While Breeland will not be able to work out prior to the draft, I’m told he suffered a clean tear and will be ready to go by summer camp. Likely to end up in the late rounds, Breeland could be one of the steals of the draft at tight end once he gets back to full health. 

 

I really really like this player.  The injury was kind of a freak thing.  He was heading to the sideline on a long grab but he squared up with the DB to lower a shoulder on him and the DB got a good shove on him instead and he ended up going backwards before twisting down out of bounds.  It wasn't a hard contact, looked like his foot got stuck in the turf because he was planted when he took the shove and his upperbody went backward while he was still leaning forward.  It looked like a hamstring injury more than anything else, and it didn't seem like it would be severe.

 

He's a cerebral player who wins on toughness and willingness to do the dirty work.  He lines up everywhere.  In-line.  H-Back.  Y.  Wide-out.  He is a fantastic seam runner with a heady approach to dissecting coverage and breaking off his stems to create big throwing windows.  Efficient beating press off the line by just using brute strength--most DBs are just going to want to play off of him and trust their footwork rather than trying to get physical with him.

 

He was Herbert's favorite target and that passing game got much less dangerous after he went down.

 

And he is a good blocker.  There is some viciousness in his stalk and screen blocking and he's a respectable in-line blocker.  He does a good job in the outside zone game.  He was a real part of that overwhelming Oregon offensive front, and Throckmorton and Sewell benefited from his presence in the first half of the year.

 

 

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2 hours ago, KillBill26 said:

Excuse me, Mr king, were the Rams able to "remake their franchise" with their haul of picks they received from the Redskins?  No, not even close?  Ok then, we will take chase young, thanks for your concern, now get back to your biases and agendas.

Thank you, finally someone else says it.

 

People overrate the hell out of trading down. You take the sure fire blue chipper always.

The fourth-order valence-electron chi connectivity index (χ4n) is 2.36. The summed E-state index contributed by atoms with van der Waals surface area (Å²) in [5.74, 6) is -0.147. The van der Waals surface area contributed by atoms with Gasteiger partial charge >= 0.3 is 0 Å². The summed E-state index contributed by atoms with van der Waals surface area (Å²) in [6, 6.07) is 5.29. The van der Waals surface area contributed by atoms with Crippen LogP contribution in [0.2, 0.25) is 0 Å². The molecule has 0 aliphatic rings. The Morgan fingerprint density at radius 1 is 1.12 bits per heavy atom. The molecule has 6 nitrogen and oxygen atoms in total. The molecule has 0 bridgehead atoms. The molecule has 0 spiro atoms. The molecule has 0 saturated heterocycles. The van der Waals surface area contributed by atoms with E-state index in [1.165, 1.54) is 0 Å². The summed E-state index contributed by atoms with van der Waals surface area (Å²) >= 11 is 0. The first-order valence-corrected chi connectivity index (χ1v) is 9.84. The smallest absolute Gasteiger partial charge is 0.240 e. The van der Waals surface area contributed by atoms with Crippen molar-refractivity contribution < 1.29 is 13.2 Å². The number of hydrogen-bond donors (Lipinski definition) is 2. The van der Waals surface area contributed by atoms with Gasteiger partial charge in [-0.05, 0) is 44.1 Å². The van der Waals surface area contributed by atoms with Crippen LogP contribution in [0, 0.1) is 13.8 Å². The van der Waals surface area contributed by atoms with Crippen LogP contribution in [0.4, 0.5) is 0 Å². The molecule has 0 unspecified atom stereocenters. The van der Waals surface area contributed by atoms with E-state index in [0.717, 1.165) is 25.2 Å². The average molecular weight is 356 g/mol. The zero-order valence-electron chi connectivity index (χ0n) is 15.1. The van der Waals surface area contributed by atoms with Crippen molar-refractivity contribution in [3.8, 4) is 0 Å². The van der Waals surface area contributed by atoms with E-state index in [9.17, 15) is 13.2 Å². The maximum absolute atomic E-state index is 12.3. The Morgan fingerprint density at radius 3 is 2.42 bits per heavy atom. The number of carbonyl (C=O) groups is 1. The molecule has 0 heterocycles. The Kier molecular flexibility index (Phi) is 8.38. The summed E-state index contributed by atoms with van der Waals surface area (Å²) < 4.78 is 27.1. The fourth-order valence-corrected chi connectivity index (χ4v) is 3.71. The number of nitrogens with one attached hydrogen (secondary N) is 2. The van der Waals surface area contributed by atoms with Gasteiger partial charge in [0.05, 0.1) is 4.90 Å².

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1 hour ago, nonniey said:

Thought we had Sprinkle for that and were looking for pass catching abilities.

Personally, I like Hentges better as our inline blocker, but I actually see Deguara as closer to that all-around TE I’ve been wanting.  He has plus receiving skills, just not as good as Hopkins/Harrison.  Odds are he’s not the next Witten or whoever, but I really like his skill set.  His height is a concern at 6’2, so I think he’ll be a bit overlooked/undervalued.  
 

“There’s certain guys who really understand route running and really understand defensive coverage,” offensive coordinator Mike Denbrock said. “Teams try to cover (Deguara) with different guys in different situations, and he has a knack for understanding how to beat any situation he’s put into.”

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4 hours ago, Skinsinparadise said:

I am somewhat in between the two points of take Chase Young versus trade down.  My instinct isn't to find any excuse to trade down.  But if I get some wild drunken type offer from Miami, I'd do it.  At the very least, I'd solicit offers and try to get a bidding war going.  Tough for me to see though any deal worth doing that doesn't involve the Dolphins because for me staying in the top 5 is key.

 

 

https://www.sun-sentinel.com/sports/miami-dolphins/fl-sp-dolphins-senior-bowl-thursday-20200123-y6odnyx77jenpfa56t6zip3g6a-story.html

The Dolphins sit behind the Cincinnati Bengals, Washington Redskins, Detroit Lions and New York Giants in the first round.

And the problem here is the Bengals take Burrow. Miami takes Tua, and then IF the Lions do not take Young, then we have the Giants who take him, and are stuck with a potential LT situation, certainly in that vicinity for years to come.  No thank you.  I think we have to take Young.  And then be patient.